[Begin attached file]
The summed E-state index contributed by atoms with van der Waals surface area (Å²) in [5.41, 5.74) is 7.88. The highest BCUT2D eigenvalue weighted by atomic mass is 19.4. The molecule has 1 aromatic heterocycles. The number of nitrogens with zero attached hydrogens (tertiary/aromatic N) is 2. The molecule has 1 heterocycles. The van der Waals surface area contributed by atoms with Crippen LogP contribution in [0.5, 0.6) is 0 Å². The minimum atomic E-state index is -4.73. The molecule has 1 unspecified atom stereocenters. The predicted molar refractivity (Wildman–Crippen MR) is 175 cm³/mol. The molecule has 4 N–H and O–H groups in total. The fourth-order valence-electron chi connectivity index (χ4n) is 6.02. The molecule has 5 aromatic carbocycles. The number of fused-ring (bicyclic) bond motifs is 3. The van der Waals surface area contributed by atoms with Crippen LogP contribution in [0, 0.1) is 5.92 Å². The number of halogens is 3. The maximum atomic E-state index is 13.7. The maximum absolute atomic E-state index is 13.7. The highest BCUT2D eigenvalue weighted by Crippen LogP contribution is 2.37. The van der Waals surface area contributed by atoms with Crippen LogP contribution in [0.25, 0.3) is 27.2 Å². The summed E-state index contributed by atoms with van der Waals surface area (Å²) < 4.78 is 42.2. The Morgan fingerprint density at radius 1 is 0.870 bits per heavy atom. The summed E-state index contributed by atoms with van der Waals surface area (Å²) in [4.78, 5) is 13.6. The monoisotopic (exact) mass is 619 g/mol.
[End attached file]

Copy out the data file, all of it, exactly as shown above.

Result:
The summed E-state index contributed by atoms with van der Waals surface area (Å²) in [5.41, 5.74) is 7.88. The highest BCUT2D eigenvalue weighted by atomic mass is 19.4. The molecule has 1 aromatic heterocycles. The number of nitrogens with zero attached hydrogens (tertiary/aromatic N) is 2. The molecule has 1 heterocycles. The van der Waals surface area contributed by atoms with Crippen LogP contribution in [0.5, 0.6) is 0 Å². The minimum atomic E-state index is -4.73. The molecule has 1 unspecified atom stereocenters. The predicted molar refractivity (Wildman–Crippen MR) is 175 cm³/mol. The molecule has 4 N–H and O–H groups in total. The fourth-order valence-electron chi connectivity index (χ4n) is 6.02. The molecule has 5 aromatic carbocycles. The number of fused-ring (bicyclic) bond motifs is 3. The van der Waals surface area contributed by atoms with Crippen LogP contribution in [0, 0.1) is 5.92 Å². The number of halogens is 3. The maximum atomic E-state index is 13.7. The maximum absolute atomic E-state index is 13.7. The highest BCUT2D eigenvalue weighted by Crippen LogP contribution is 2.37. The van der Waals surface area contributed by atoms with Crippen LogP contribution in [0.25, 0.3) is 27.2 Å². The summed E-state index contributed by atoms with van der Waals surface area (Å²) < 4.78 is 42.2. The Morgan fingerprint density at radius 1 is 0.870 bits per heavy atom. The summed E-state index contributed by atoms with van der Waals surface area (Å²) in [4.78, 5) is 13.6. The monoisotopic (exact) mass is 619 g/mol.